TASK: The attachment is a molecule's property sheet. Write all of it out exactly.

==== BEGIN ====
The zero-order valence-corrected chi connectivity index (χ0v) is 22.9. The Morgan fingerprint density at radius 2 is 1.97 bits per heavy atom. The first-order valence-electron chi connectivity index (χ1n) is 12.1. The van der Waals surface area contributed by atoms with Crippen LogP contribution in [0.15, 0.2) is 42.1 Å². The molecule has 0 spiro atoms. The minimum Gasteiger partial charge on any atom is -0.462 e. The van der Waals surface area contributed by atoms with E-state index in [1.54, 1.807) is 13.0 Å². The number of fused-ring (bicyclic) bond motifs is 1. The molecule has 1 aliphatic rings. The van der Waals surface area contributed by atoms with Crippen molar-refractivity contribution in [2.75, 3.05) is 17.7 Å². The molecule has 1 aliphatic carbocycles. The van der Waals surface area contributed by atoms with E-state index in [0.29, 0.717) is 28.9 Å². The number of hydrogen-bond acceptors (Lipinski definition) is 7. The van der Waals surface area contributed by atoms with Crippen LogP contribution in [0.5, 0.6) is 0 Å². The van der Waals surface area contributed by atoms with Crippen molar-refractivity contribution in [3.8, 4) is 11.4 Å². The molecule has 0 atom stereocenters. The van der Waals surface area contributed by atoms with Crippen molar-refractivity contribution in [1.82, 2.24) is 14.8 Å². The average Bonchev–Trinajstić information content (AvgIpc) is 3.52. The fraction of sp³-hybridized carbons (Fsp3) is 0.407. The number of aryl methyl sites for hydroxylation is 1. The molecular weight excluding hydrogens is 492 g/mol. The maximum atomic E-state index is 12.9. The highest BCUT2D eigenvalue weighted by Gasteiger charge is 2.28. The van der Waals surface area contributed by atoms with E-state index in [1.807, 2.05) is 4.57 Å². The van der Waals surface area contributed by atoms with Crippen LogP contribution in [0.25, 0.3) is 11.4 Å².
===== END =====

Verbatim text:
The zero-order valence-corrected chi connectivity index (χ0v) is 22.9. The Morgan fingerprint density at radius 2 is 1.97 bits per heavy atom. The first-order valence-electron chi connectivity index (χ1n) is 12.1. The van der Waals surface area contributed by atoms with Crippen LogP contribution in [0.15, 0.2) is 42.1 Å². The molecule has 0 spiro atoms. The minimum Gasteiger partial charge on any atom is -0.462 e. The van der Waals surface area contributed by atoms with E-state index in [1.54, 1.807) is 13.0 Å². The number of fused-ring (bicyclic) bond motifs is 1. The molecule has 1 aliphatic rings. The van der Waals surface area contributed by atoms with Crippen molar-refractivity contribution in [2.75, 3.05) is 17.7 Å². The molecule has 1 aliphatic carbocycles. The van der Waals surface area contributed by atoms with E-state index in [0.29, 0.717) is 28.9 Å². The number of hydrogen-bond acceptors (Lipinski definition) is 7. The van der Waals surface area contributed by atoms with Crippen LogP contribution in [0.5, 0.6) is 0 Å². The van der Waals surface area contributed by atoms with Crippen molar-refractivity contribution in [3.8, 4) is 11.4 Å². The molecule has 0 atom stereocenters. The van der Waals surface area contributed by atoms with Crippen molar-refractivity contribution in [1.82, 2.24) is 14.8 Å². The average Bonchev–Trinajstić information content (AvgIpc) is 3.52. The fraction of sp³-hybridized carbons (Fsp3) is 0.407. The number of aryl methyl sites for hydroxylation is 1. The molecular weight excluding hydrogens is 492 g/mol. The maximum atomic E-state index is 12.9. The highest BCUT2D eigenvalue weighted by Gasteiger charge is 2.28. The van der Waals surface area contributed by atoms with E-state index in [1.807, 2.05) is 4.57 Å². The van der Waals surface area contributed by atoms with Crippen LogP contribution in [0.25, 0.3) is 11.4 Å².